Salt: A necessary evil or an overly-maligned necessity?

Related articles

According to an analysis done by researchers affiliated with the Harvard School of Public Health, average daily sodium intake among Americans is 3950 mg. This number is almost twice what the World Health Organization recommends, and about three-fold what our American Heart Association posits as ideal for health.

Dr. Dariush Mozaffarian of the Harvard School of Public Health and colleagues reviewed 247 surveys recording sodium intake among adults, the majority of that data being from 24-hour urinary sodium measurements. The rest came from diet-based surveys. These surveys included data from 66 countries and 74 percent of the world population. Using imputation modeling, the number of countries covered expanded to 187. Further analyses were also conducted, from which researchers concluded that cardiovascular disease deaths due to sodium intake greater than 1000 mg per day were 2.3 million in 2010.

Dr. Mozaffarian asserts that global public health efforts should focus on controlling sodium intake, and advises that governmental regulation and taxation are valid approaches to bringing down everyone s salt, or sodium, intake, if voluntary persuasions don t get the job done. And co-author Dr. Saman Fahimi adds, Sodium reductions have been shown to be one of the most cost-saving strategies in reducing the burden of noncommunicable disease.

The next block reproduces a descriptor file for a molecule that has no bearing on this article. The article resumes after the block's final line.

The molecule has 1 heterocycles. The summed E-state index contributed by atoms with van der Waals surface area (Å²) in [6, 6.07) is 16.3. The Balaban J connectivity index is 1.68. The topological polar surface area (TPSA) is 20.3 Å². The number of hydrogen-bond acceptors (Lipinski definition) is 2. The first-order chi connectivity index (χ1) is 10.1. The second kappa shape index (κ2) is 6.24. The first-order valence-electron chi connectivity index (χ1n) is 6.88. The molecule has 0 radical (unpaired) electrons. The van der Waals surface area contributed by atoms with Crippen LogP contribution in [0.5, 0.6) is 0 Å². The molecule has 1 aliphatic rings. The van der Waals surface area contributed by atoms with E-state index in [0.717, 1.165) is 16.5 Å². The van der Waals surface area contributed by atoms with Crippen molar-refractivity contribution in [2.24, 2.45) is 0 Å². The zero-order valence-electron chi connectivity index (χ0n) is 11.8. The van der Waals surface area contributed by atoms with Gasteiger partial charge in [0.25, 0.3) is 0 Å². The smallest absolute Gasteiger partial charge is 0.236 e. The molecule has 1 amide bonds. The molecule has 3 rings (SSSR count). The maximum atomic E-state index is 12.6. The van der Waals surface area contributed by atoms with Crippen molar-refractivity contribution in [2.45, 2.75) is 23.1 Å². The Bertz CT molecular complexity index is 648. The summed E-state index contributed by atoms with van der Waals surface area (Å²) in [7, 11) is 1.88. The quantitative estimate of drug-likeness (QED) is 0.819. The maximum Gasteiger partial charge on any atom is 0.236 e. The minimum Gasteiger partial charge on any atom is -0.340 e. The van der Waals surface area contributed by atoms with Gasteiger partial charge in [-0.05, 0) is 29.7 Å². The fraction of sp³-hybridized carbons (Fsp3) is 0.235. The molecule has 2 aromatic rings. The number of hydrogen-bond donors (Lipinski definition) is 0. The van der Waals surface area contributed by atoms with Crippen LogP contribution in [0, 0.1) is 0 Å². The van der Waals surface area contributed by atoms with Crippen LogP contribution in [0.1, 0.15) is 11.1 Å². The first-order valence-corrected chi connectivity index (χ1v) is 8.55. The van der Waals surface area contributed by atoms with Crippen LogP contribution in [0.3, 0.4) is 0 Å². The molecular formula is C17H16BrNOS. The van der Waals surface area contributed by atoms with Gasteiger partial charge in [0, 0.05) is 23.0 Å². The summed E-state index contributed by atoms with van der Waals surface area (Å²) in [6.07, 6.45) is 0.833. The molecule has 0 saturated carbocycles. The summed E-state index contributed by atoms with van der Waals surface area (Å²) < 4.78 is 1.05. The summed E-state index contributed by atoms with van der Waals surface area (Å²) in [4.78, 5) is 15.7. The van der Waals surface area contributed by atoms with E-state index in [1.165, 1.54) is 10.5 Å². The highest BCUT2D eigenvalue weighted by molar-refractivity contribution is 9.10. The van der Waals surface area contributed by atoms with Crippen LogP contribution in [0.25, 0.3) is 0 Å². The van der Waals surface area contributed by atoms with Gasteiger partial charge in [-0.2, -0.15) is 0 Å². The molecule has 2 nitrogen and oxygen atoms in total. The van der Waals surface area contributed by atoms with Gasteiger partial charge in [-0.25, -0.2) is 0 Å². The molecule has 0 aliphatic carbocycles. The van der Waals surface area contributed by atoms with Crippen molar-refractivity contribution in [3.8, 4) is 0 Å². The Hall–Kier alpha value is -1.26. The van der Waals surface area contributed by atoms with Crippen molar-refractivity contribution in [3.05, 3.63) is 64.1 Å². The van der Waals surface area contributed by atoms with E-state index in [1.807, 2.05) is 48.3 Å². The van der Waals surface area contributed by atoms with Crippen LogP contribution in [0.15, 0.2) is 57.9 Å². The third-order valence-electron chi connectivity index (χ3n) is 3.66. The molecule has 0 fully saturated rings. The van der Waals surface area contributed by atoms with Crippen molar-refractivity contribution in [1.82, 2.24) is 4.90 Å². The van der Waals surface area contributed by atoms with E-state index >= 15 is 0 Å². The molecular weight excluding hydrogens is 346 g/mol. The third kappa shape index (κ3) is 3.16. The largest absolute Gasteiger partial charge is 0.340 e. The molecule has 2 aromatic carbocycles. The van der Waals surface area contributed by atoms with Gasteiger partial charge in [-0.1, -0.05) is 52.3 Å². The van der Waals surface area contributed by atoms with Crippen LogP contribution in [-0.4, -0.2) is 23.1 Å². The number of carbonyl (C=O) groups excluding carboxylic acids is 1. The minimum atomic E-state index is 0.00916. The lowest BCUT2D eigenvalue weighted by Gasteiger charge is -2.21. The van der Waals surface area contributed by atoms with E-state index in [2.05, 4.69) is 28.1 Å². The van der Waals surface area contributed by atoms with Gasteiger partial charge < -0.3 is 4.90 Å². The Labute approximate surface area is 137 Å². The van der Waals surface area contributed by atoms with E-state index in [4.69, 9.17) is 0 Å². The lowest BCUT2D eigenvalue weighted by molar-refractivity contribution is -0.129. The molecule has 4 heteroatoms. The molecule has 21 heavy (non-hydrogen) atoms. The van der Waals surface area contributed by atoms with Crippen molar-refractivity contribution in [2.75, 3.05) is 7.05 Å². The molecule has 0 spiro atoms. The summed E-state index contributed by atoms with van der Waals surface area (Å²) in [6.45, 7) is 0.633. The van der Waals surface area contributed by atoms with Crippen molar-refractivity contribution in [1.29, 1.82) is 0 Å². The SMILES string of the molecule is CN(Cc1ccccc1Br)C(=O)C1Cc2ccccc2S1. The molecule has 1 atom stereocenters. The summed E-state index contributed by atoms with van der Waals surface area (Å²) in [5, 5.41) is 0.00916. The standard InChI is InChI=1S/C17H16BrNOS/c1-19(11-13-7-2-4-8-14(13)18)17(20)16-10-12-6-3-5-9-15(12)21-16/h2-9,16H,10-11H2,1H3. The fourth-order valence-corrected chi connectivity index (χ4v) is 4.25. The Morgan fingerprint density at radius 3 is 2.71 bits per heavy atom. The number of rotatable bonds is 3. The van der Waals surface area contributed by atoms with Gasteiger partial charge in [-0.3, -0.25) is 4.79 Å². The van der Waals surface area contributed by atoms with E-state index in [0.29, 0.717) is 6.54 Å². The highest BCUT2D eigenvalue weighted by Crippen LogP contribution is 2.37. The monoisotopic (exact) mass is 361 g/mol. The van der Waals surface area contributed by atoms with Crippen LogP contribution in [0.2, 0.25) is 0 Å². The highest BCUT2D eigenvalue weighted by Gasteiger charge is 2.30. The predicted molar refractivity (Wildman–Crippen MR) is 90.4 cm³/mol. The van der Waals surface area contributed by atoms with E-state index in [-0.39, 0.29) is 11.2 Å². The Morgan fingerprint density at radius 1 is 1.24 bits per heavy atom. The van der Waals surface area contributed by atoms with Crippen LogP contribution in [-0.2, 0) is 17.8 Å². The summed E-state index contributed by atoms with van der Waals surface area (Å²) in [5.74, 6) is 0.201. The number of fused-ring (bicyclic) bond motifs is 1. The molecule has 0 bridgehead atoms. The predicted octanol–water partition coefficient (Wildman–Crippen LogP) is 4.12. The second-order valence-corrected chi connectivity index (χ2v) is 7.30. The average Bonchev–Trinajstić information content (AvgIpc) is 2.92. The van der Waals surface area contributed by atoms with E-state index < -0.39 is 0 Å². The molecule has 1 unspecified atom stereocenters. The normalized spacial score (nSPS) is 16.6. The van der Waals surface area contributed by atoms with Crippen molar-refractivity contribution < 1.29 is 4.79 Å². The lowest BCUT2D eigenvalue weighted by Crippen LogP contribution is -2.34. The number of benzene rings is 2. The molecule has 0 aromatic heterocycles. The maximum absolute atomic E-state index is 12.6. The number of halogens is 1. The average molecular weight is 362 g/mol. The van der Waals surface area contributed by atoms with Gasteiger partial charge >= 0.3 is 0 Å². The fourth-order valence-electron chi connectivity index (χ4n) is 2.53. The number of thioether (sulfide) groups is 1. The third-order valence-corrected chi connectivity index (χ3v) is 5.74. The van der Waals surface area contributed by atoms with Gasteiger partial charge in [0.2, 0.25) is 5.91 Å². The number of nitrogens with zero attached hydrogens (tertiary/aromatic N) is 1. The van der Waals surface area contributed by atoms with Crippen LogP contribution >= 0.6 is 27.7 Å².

However, ACSH s Dr. Gilbert Ross expressed skepticism of this study. Studies that require many estimates and computer models, especially when encompassing a global canvas, can be manipulated to produce any conclusions the researchers may want. A study like this has the aura of evidence-based science, but many a priori assumptions about the relative hazard of dietary salt are necessary to empower the computer models selected; this process is fraught with bias. For instance, nowhere is the issue of low-salt induced adverse health effects addressed. Similar concerns were recently voiced over this group s findings about the havoc allegedly wreaked upon unsuspecting populations by sugary beverages. I d like to see them do some valuable work on, for instance, the toll of cigarettes.

ACSH s Dr. Ruth Kava adds When we re referring to data from the developing world, let s not forget that high levels of salt may be used as a preservative to prevent deterioration and perhaps some types of foodborne illness. Salt is not only a flavoring additive!